Information Security on the Web and App Platforms: An Economic and Socio-Behavioral Perspective
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Various security measures are ineffective having been designed without adequate usability and economic considerations. The primary objective of this thesis is to add an economic and socio-behavioral perspective to the traditional computer science research in information security. The resulting research is interdisciplinary, and the papers combine different approaches, ranging from analytic modeling to empirical measurements and user studies. Contributing to the fields of usable security and security economics, this thesis fulfills three motivations. First, it provides a realistic game theoretical model for analyzing the dynamics of attack and defense on the Web. Adapted from the classical Colonel Blotto games, our Colonel Blotto Phishing model captures the asymmetric conflict (resource, information, action) between a resource-constrained attacker and a defender. It also factors in the practical scenario where the attacker creates large numbers of phishing websites (endogenous dimensionality), while the defender reactively detects and strives to take them down promptly. Second, the thesis challenges the conventional view that users are always the weakest link or liability in security. It explores the feasibility of leveraging inputs from expert and ordinary users for improving information security. While several potential challenges are identified, we find that community inputs are more comprehensive and relevant than automated assessments. This does not imply that users should be made liable to protect themselves; it demonstrates the potentials of community efforts in complementing conventional security measures. We further analyze the contribution characteristics of serious and casual security volunteers, and suggest ways for improvement. Third, following the rise of third party applications (apps), the thesis explores the security and privacy risks and challenges with both centralized and decentralized app control models. Centralized app control can lead to the risk of central judgment and the risk of habituation, while the increasingly widespread decentralized user-consent permission model also suffers from the lack of effective risk signaling. We find the tendency of popular apps requesting more permissions than average. Compound with the absence of alternative risk signals, users will habitually click through the permission request dialogs. In addition, we find the free apps, apps with mature content, and apps with names mimicking the popular ones, request more permissions than typical. These indicate possible attempts to trick the users into compromising their privacy.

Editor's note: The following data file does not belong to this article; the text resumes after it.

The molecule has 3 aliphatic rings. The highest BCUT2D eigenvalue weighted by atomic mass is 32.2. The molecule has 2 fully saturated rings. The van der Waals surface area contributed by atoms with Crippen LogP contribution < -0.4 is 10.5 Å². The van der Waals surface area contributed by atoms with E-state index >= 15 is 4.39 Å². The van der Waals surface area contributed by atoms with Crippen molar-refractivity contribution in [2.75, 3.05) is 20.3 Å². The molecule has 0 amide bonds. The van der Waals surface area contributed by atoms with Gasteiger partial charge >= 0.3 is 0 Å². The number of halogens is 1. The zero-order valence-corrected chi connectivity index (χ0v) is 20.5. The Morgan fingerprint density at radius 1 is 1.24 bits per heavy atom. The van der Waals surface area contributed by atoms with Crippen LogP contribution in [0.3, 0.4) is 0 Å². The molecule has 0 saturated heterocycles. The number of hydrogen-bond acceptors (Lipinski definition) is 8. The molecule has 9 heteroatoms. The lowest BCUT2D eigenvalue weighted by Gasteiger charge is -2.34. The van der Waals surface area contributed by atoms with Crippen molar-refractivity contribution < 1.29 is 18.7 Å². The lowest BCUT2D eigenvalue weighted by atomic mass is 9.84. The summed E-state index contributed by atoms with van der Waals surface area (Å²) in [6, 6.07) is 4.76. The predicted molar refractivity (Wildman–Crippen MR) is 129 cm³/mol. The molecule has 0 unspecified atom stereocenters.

Has partsChia, Pern Hui; Chuang, John. Colonel Blotto in the Phishing War. Decision and Game Theory for Security, 2011. 10.1007/978-3-642-25280-8_16.
Chia, Pern Hui; Knapskog, Svein. Re-evaluating the Wisdom of Crowds in Assessing Web Security. Financial Cryptography and Data Security, 2012. 10.1007/978-3-642-27576-0_25.
Chia, Pern Hui; Chuang, John. Community-based web security: complementary roles of the serious and casual contributors. Proceedings of the ACM 2012 conference on Computer Supported Cooperative Work, 2012. 10.1145/2145204.2145356.
Chia, Pern Hui. Analyzing the incentives in Community-based Security Systems. , 2011. 10.1109/PERCOMW.2011.5766882.
Chia, Pern Hui; Heiner, Andreas; Asokan, N.. Use of Ratings from Personalized Communities for Trustworthy Application Installation. Information Security Technology for Applications, 2012. 10.1007/978-3-642-27937-9_6.
Chia, Pern Hui; Yamamoto, Yusuke; Asokan, N.. Is this app safe? a large scale study on application permissions and risk signals. Proceedings of the 21st international conference on World Wide Web, 2012. 10.1145/2187836.2187879.